Wednesday, July 25, 2012

Cubs give birth to a new gene pool

Cubs give birth to a new gene pool
The Times of India

A lioness licks her cub at the Gir Sanctuary in Gujarat.

Five new cubs, born in the last one year, may provide a shield against weakening genes of Gujarat's Gir lions. At a time when experts say that inbreeding has weakened the unique wild cat's genetic structure, the cubs, born at the Rampara Virdi centre, have given birth to a separate gene pool.

Two pairs of lions from completely different areas were captured and brought to Rampara to ensure that the genes differed. "If the lioness was from Sasan, the lion would be from a far off area of Tulsishyam or even Bhavnagar," a forest officer told TOI.

B B Limbasia, deputy conservator of forests, said, "Eight cubs were born to the pairs of which one died and two have infections and are being treated at the Sakkarbaugh zoo in Junagadh."

Among concerns raised by experts, a study by Stephen J O'Brien, chief of the Laboratory of Viral Carcinogenesis, National Cancer Institute in Maryland, revealed, "A limited sample of Gir lion from Sakarbaugh zoo revealed high levels of spermatozoal abnormalities. These results affirm the hypothesis that genetic diminishment of natural population may have unfavourable physiological effect such as increased spermatozoal abnormalities."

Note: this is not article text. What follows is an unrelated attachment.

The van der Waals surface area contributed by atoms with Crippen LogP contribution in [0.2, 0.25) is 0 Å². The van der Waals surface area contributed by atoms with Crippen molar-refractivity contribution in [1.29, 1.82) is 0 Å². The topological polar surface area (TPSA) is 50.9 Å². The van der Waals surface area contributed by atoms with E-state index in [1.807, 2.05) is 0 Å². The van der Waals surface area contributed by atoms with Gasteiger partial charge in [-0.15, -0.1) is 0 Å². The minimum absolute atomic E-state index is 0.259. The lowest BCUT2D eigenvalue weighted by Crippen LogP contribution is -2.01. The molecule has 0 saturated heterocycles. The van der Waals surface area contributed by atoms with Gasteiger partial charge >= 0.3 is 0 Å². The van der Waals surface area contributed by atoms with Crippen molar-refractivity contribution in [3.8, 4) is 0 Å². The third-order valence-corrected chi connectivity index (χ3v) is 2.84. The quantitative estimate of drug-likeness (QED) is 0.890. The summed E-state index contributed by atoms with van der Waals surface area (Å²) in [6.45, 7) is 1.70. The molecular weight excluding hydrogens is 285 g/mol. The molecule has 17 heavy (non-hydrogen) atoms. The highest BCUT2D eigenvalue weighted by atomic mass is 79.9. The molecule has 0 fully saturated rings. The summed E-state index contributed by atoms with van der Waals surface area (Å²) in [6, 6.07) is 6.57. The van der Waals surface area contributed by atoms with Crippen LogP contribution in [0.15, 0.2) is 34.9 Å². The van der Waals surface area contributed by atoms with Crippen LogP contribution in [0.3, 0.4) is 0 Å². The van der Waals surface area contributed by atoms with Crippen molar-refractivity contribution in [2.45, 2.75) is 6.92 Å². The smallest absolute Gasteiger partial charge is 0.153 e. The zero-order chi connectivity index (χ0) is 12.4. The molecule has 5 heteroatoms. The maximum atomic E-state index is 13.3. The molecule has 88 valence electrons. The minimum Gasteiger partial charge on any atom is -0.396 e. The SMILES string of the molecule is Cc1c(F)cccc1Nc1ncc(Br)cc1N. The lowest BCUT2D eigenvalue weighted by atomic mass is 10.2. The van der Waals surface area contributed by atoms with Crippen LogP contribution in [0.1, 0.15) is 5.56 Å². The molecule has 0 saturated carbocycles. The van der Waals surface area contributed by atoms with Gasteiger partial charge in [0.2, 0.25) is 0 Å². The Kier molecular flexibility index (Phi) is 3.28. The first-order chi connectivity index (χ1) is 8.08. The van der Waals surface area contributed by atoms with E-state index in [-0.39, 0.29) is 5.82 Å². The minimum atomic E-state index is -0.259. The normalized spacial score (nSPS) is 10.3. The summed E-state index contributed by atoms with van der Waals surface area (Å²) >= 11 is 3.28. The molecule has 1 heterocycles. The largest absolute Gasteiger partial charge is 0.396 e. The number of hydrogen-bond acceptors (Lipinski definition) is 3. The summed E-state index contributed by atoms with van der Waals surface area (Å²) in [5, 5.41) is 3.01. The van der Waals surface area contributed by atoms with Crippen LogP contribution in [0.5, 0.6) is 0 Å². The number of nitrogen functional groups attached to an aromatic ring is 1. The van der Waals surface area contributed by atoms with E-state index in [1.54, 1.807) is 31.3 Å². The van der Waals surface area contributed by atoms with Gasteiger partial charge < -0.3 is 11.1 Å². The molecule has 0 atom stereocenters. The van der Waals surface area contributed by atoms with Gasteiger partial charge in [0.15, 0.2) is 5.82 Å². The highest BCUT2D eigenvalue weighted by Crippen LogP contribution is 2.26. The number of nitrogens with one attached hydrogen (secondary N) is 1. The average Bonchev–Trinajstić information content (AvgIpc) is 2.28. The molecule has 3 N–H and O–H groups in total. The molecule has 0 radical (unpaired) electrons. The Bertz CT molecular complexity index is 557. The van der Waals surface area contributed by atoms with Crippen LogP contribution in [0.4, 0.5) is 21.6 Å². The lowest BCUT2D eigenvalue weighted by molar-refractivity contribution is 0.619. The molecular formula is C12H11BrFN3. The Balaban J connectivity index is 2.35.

Experts say inbreeding and loss of genetic variation decreases the ability of wild populations to adapt to climatic changes and makes them vulnerable to new diseases, parasites and pollutants.

Officials said the success of Rampara has virtually defeated the purpose of shifting the lions to Kuno-Palpur in Madhya Pradesh. MP had based its petition on the need for a separate gene pool. Rampara is far away from the original home.

Creation of new gene pool also eases the burden on Gir sanctuary. The protected area has around 300-odd lions, but has a capacity for just 280-odd lions.

Times View
Every possible measure should be taken to preserve the Asiatic lion, given that Gujarat is the only home of this unique species in the world. The support of the people has so far ensured that the wild cat prospers in the state, but inbreeding is a major threat which is weakening its genetic structure and making it vulnerable to biological disorders and epidemics. A separate gene pool of the lion would not only ensure healthier animals, but protect it against catastrophic diseases.

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